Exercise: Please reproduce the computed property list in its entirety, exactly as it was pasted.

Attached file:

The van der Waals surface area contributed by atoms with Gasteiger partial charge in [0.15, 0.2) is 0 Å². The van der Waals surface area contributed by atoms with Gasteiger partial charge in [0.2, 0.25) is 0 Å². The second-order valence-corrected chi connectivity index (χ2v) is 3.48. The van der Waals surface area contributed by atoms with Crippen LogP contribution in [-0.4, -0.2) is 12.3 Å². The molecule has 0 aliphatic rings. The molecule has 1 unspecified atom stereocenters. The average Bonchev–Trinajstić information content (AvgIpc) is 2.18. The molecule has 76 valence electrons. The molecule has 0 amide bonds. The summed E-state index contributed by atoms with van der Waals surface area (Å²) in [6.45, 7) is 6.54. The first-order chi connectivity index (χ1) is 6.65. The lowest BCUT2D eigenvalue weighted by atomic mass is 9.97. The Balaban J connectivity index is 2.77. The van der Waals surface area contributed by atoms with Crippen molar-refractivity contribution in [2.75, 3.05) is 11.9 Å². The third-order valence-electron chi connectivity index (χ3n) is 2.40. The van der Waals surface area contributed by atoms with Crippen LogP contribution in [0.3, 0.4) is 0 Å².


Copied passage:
The van der Waals surface area contributed by atoms with Gasteiger partial charge in [0.15, 0.2) is 0 Å². The van der Waals surface area contributed by atoms with Gasteiger partial charge in [0.2, 0.25) is 0 Å². The second-order valence-corrected chi connectivity index (χ2v) is 3.48. The van der Waals surface area contributed by atoms with Crippen LogP contribution in [-0.4, -0.2) is 12.3 Å². The molecule has 0 aliphatic rings. The molecule has 1 unspecified atom stereocenters. The average Bonchev–Trinajstić information content (AvgIpc) is 2.18. The molecule has 76 valence electrons. The molecule has 0 amide bonds. The summed E-state index contributed by atoms with van der Waals surface area (Å²) in [6.45, 7) is 6.54. The first-order chi connectivity index (χ1) is 6.65. The lowest BCUT2D eigenvalue weighted by atomic mass is 9.97. The Balaban J connectivity index is 2.77. The van der Waals surface area contributed by atoms with Crippen molar-refractivity contribution in [2.75, 3.05) is 11.9 Å². The third-order valence-electron chi connectivity index (χ3n) is 2.40. The van der Waals surface area contributed by atoms with Crippen LogP contribution in [0.3, 0.4) is 0 Å².